I arrived in the city of Puerto Montt on Monday morning to begin my 5 week adventure through Chile (and, time permitting, a little of Bolivia). I headed straight for the dock where I would leave on my cruise to check in with Navimag. I handed in my backpack and had 4 hours to walk around and explore. After a couple of quick errands, lunch and time to sit by the pier, I went to board the boat. The cruise lasted 4 days and took us to the southern town of Puerto Natales passing through the islands and fjords of the Chilean Patagonia in southern Chile.
I met my cabinmates, Daphne and Sjoerd, a Dutch couple and Rolf, a German living in the US. We headed out of the harbor around 5PM passing first by the island of Chiloé on our right and the continent on our right. It was a beautiful sunny day cooled off by the breeze created by the movement of our cargo ship. Over the course of the afternoon and evening I started to meet the fellow passengers who all seemed to be great with interesting stories. After dinner, we sat around chatting awaiting what was to be a spectacular sunset. After a controversial game of Scrabble, I turned in around midnight. Who knew there were so many different opinions on how one should play.
On Tuesday morning, I awoke and quickly showered, had breakfast and attended the daily briefing. Having passed by Chiloé the day before, we were starting out in the southern part of the Corcovado Gulf heading into the Moraleda Channel. By 4PM, we entered the Chacabuco Channel and by 7PM we headed towards the Pacific Ocean through the Anne Pink Bay.
The day was spent outside chatting and sharing stories with fellow passengers. We had clear skies and beautiful sunshine but there was always a cool breeze to keep us from getting too warm. With land on both sides, we were always in view of the spectacular mountains, some covered in dense tree and vegetation growth, others with rocky, barren peaks. We had the occasional snow-capped peak or volcano, always on the continent side. We remarked how wonderful it would be to take a quick dip in the water. Of course, the extremely cold temperature and movement of the boat kept us firmly planted on deck. As we turned toward the ocean, the wind picked up forcing us inside. The wave activity picked up as well. I thought I would be fine. But, the combination of the waves along with too much sun, a little too much wine and a creamy carbonara sauce on my pasta at dinner meant I had to turn in early, take care of some bathroom business and then stay vertical on the bed the rest of the night.
After a rough night at sea in the Golfo de Penas (Gulf of Punishments) with minimal sleep, the boat calmed down as we reentered the calm waters of Mesier Channel. The scenery changed yet was just as dramatic; it seemed to get better with each passing day. The waters turned from a dark blue to a teal color, something I would’ve expected in the Caribbean rather than down off the southern coast of Chile. There were more snow-capped peaks on the continental side than we had previously seen. Around 2PM, we passed by an abandoned sugar ship. It was sunk by its captain in the 1960s. It carried a load of sugar and the captain tried to cash in the insurance only the boat never actually sank despite the 300m depth of the channel. He somehow managed to find the one spot in the channel filled with rocks preventing his ability to sink the ship.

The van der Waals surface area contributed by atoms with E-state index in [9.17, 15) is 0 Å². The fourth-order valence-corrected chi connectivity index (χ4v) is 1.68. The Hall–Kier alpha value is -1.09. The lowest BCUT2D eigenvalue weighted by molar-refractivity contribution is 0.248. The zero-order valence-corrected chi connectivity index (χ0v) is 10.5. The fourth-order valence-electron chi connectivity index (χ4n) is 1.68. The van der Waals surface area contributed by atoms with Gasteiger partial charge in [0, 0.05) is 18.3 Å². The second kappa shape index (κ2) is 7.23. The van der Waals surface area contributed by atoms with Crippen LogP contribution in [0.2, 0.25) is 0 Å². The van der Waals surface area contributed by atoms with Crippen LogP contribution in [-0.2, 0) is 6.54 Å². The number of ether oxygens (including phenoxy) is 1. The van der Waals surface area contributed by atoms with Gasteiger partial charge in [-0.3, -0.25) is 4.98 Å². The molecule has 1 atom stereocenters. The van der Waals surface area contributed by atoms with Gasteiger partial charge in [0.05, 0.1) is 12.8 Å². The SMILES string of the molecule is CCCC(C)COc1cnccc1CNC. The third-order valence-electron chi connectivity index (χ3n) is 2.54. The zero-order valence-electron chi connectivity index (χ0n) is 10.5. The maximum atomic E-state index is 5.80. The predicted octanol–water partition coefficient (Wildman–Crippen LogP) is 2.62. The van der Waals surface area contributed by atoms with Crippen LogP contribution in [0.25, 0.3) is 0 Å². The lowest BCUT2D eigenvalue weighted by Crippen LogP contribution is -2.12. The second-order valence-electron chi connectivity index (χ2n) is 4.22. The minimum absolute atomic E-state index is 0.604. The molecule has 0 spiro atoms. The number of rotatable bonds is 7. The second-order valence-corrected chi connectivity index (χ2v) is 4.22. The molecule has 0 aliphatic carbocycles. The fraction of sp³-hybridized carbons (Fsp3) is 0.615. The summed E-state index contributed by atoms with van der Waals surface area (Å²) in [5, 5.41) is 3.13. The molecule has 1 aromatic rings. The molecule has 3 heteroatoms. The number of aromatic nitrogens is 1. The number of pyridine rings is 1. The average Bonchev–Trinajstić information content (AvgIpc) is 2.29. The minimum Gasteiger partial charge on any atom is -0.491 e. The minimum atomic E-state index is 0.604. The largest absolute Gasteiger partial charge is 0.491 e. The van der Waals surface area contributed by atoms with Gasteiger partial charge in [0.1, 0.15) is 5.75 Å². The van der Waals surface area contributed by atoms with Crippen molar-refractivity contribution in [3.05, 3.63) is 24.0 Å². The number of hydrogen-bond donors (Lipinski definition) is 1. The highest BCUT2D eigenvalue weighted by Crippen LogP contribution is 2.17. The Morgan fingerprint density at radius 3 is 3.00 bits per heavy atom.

In the afternoon, we made a stop to the small village of Puerto Eden to drop off supplies. And when I say ‘we’, I mean the ship’s staff. The small town sat on the shores off impressive snow-capped peaks. After the transfer of goods, we headed towards the largest glacier in South America and the 2nd largest in the world, Glacier Pio XI. We made our approach starting around 7PM – with still plenty of sunlight. Around 8:30 we neared the glacier and advanced to within a few hundred feet. The glacier rose from the water about 20-30 feet (I’ll have to check to see if my estimate is correct). Everyone was outside snapping photos and fighting for the front-row space. But, in reality, everyone was well-behaved and courteous. We slowly pulled away as the sun set with the sky and impressive shade of yellow and purple. We got a nice shot of the group I had been hanging out with. We were a motley crew from the US, Canada, Denmark, Holland and the UK.
After dinner, we settled into the night’s farewell party on board. Bingo was the game played by all. One in our group, Eva, won a game and we cheered her on. The best entertainment of the evening came from our friend Zoe who called Bingo too early and was forced to sing in front of the group. Knowing Zoe was from New York, the keyboardist started playing Sinatra’s “New York, New York.” Zoe decided to break out into “Raindrops Keep Falling On My Head” instead which brought down the house. Only later did we find out how much of a showman she really is. She confessed that she sang the wrong words on purpose. But, she delivered the lyrics so convincingly that we were all fooled.
At 7:30AM on Thursday we entered Canal Sarmiento to start our final day on the water. Of course, I slept through this entry having had my first full night of sleep on the boat. We spent the day marveling at the sights, hanging out with the group and finishing whatever wine we had left. We passed by the Torres Del Paine park and got our first view of the incredible ‘cuernos’ or horns of the mountain. At 6PM we docked in Puerto Natales, said our goodbyes, sot of, and headed off to our hostels.
Our group from the boat met up for dinner around 8 and enjoyed one final dinner together with lots of food and, of course, wine. As it turned out, the next day, we had another farewell lunch. It was sort of the like the Cher farewell tour. There was more than one.
Originally Published February 6, 2008
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